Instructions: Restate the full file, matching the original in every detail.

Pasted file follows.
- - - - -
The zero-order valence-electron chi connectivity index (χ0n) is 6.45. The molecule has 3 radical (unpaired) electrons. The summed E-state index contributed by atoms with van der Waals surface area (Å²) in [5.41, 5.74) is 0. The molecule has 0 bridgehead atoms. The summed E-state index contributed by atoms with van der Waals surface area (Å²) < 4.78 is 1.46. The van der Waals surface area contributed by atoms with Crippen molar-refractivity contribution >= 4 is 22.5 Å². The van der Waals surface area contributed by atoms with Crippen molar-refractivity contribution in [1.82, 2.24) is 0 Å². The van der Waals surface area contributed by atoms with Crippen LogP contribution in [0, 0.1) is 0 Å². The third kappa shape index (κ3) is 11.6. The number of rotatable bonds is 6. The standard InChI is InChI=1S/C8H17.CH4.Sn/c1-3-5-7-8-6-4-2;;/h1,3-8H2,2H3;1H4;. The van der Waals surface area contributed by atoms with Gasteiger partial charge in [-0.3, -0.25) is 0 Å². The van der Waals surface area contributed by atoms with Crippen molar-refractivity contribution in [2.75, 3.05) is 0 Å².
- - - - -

The zero-order valence-electron chi connectivity index (χ0n) is 6.45. The molecule has 3 radical (unpaired) electrons. The summed E-state index contributed by atoms with van der Waals surface area (Å²) in [5.41, 5.74) is 0. The molecule has 0 bridgehead atoms. The summed E-state index contributed by atoms with van der Waals surface area (Å²) < 4.78 is 1.46. The van der Waals surface area contributed by atoms with Crippen molar-refractivity contribution >= 4 is 22.5 Å². The van der Waals surface area contributed by atoms with Crippen molar-refractivity contribution in [1.82, 2.24) is 0 Å². The van der Waals surface area contributed by atoms with Crippen LogP contribution in [0, 0.1) is 0 Å². The third kappa shape index (κ3) is 11.6. The number of rotatable bonds is 6. The standard InChI is InChI=1S/C8H17.CH4.Sn/c1-3-5-7-8-6-4-2;;/h1,3-8H2,2H3;1H4;. The van der Waals surface area contributed by atoms with Gasteiger partial charge in [-0.3, -0.25) is 0 Å². The van der Waals surface area contributed by atoms with Crippen molar-refractivity contribution in [2.75, 3.05) is 0 Å².